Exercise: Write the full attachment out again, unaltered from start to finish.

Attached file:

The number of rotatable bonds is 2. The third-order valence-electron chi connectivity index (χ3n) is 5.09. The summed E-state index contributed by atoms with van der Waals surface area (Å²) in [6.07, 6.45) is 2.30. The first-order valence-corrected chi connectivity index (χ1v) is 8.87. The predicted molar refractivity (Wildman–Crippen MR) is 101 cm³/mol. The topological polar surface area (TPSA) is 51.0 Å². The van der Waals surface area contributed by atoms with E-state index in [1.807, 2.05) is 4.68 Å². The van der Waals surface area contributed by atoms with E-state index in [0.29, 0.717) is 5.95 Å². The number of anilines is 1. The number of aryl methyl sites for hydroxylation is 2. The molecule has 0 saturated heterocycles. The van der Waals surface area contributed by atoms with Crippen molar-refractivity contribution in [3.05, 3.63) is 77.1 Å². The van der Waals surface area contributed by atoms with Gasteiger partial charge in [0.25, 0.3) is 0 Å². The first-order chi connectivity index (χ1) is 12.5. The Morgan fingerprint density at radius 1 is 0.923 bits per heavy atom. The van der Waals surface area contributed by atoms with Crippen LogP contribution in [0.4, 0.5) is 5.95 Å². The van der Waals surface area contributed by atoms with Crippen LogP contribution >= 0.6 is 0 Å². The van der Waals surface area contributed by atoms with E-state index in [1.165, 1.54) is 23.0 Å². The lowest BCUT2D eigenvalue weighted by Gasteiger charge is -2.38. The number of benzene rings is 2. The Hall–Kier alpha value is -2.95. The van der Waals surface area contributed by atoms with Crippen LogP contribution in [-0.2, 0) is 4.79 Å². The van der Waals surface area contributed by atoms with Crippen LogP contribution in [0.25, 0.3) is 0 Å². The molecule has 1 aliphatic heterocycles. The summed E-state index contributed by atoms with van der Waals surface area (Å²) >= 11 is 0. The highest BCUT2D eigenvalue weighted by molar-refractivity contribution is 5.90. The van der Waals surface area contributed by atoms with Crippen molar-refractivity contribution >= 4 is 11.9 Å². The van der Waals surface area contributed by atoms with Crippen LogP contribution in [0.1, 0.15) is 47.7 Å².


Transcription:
The number of rotatable bonds is 2. The third-order valence-electron chi connectivity index (χ3n) is 5.09. The summed E-state index contributed by atoms with van der Waals surface area (Å²) in [6.07, 6.45) is 2.30. The first-order valence-corrected chi connectivity index (χ1v) is 8.87. The predicted molar refractivity (Wildman–Crippen MR) is 101 cm³/mol. The topological polar surface area (TPSA) is 51.0 Å². The van der Waals surface area contributed by atoms with E-state index in [1.807, 2.05) is 4.68 Å². The van der Waals surface area contributed by atoms with E-state index in [0.29, 0.717) is 5.95 Å². The number of anilines is 1. The number of aryl methyl sites for hydroxylation is 2. The molecule has 0 saturated heterocycles. The van der Waals surface area contributed by atoms with Crippen molar-refractivity contribution in [3.05, 3.63) is 77.1 Å². The van der Waals surface area contributed by atoms with Gasteiger partial charge in [0.25, 0.3) is 0 Å². The first-order chi connectivity index (χ1) is 12.5. The Morgan fingerprint density at radius 1 is 0.923 bits per heavy atom. The van der Waals surface area contributed by atoms with Crippen LogP contribution in [0.4, 0.5) is 5.95 Å². The van der Waals surface area contributed by atoms with Crippen LogP contribution >= 0.6 is 0 Å². The van der Waals surface area contributed by atoms with E-state index in [1.165, 1.54) is 23.0 Å². The lowest BCUT2D eigenvalue weighted by Gasteiger charge is -2.38. The number of benzene rings is 2. The Hall–Kier alpha value is -2.95. The van der Waals surface area contributed by atoms with Crippen LogP contribution in [-0.2, 0) is 4.79 Å². The van der Waals surface area contributed by atoms with Crippen LogP contribution in [0.25, 0.3) is 0 Å². The molecule has 1 aliphatic heterocycles. The summed E-state index contributed by atoms with van der Waals surface area (Å²) >= 11 is 0. The highest BCUT2D eigenvalue weighted by molar-refractivity contribution is 5.90. The van der Waals surface area contributed by atoms with Crippen molar-refractivity contribution >= 4 is 11.9 Å². The van der Waals surface area contributed by atoms with Crippen LogP contribution in [0.1, 0.15) is 47.7 Å².